It speaks volumes that there are those on campus who would claim the discussion was closed and that the validity of safe spaces should not be questioned. This is a university. Everything is up for question. Are we here to learn, engage, and form beliefs to carry with us throughout our lives, or to invent the new orthodoxy and make sure everyone else marches in lock-step with it? By allowing groups of students to drop out of the debate, and placing their ideas in a sacred box so they can’t be criticised, how can we claim to be preparing them for life in the big, bad world?

Meeting people who believe stupid and offensive things that make you angry is an unavoidable part of life, and of living in a free society. If, upon graduating, a student is unable to articulate their views or hear and respond to criticism of their beliefs, then the University has failed in its job. Safe spaces will only encourage this.


  1. Perhaps instead of safe spaces we have refrigerated spaces where they can go. Yknow, so the special snowflakes don’t melt under the fact that not everyone in the world agrees with them and arguments and debates can get heated.

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  2. Abbie seems to be describing safe spaces as places where you try not to hurt anyone’s feelings or cause offence – which, if you’re a decent person, is pretty much everywhere already. Nobody is going to be tolerated if they’re outright insulting people or aiming to offend; this is common sense. Obviously, we should try to avoid offending people. But what if someone is offended by someone else’s opinion? The space becomes unsafe, does it not? But you can’t possibly shut down that opinion and still claim that the debate is free.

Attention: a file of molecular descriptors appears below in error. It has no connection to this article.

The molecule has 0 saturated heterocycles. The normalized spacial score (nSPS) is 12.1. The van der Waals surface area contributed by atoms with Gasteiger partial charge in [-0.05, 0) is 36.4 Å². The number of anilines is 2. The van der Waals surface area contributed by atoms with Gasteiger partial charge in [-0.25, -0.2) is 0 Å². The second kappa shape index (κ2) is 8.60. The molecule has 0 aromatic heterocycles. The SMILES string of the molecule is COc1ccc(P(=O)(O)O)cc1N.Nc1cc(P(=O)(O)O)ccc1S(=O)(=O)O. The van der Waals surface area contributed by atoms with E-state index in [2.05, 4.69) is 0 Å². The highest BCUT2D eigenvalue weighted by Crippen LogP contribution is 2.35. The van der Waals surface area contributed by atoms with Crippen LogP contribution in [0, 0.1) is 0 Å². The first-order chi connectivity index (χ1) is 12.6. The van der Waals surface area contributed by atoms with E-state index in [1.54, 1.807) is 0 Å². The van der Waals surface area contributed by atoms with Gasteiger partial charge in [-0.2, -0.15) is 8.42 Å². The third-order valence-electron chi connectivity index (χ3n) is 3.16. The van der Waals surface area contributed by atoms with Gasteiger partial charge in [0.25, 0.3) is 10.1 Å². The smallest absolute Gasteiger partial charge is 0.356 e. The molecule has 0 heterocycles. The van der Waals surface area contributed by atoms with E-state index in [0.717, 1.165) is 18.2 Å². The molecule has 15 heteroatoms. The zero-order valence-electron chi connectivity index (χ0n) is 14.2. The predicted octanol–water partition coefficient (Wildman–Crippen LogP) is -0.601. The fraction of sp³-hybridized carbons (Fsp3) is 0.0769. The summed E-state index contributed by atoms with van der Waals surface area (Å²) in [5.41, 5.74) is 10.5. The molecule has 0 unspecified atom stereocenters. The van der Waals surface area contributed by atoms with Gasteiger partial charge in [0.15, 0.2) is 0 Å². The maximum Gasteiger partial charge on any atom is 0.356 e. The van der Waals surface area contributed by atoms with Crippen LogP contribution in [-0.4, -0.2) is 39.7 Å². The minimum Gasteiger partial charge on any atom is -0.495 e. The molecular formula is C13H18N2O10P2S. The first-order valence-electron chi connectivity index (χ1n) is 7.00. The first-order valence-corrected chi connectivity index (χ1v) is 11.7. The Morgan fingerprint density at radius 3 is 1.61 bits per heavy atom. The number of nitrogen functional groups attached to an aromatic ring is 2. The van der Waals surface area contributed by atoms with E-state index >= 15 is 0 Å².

Safe spaces as I understand them are not just places where people try and be nice to each other, but where individuals who (for example) may have suffered emotional trauma, or LGBTQ people who feel they can’t ‘be themselves’ in everyday life, can go and feel safe. This is great, but it almost invariably involves people not wanting to broach certain issues or not wanting to hear certain opinions lest their anxiety be ‘triggered’. This means that truly ‘safe’ spaces and truly open debate simply cannot coexist, and it’s impossible to claim that a debate in a safe space is a free debate.

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  3. The two sides here are describing different conceptualisations of ‘safe space’. Both are valid, but I agree that only Abbie’s should be campus-wide. Ciaran describes a space that should be localised and opt-in.

    The difference here is that the Yes article talks about safety from offensiveness and insensitivity, which is obviously desirable. A lack of safe spaces often means silencing oppressed voices, which is not conducive to debate.

    Ciaran describes a rule meaning you cannot disagree with the prevailing opinion. That’s not what it’s about, but an easy misconception to make when you have no need for safe spaces yourself.

    Triggers are not something that the social justice movement has created; they are a valid psychological term for something that will set off distressing mental health responses like anxiety, panic attacks, suicidal thoughts or dysphoria.

    It should be noted that safe spaces at this university, such as those active in WomCom, LGBTQ and FemSoc, do not forbid the discussion of potentially triggering topics. The policy is to add trigger warnings, so that it is possible to avoid personally unhealthy topics. Ciaran conflates this practice with the practice of banning people who disregard this policy, which a campus-wide safe space policy would not be able to enact anyway.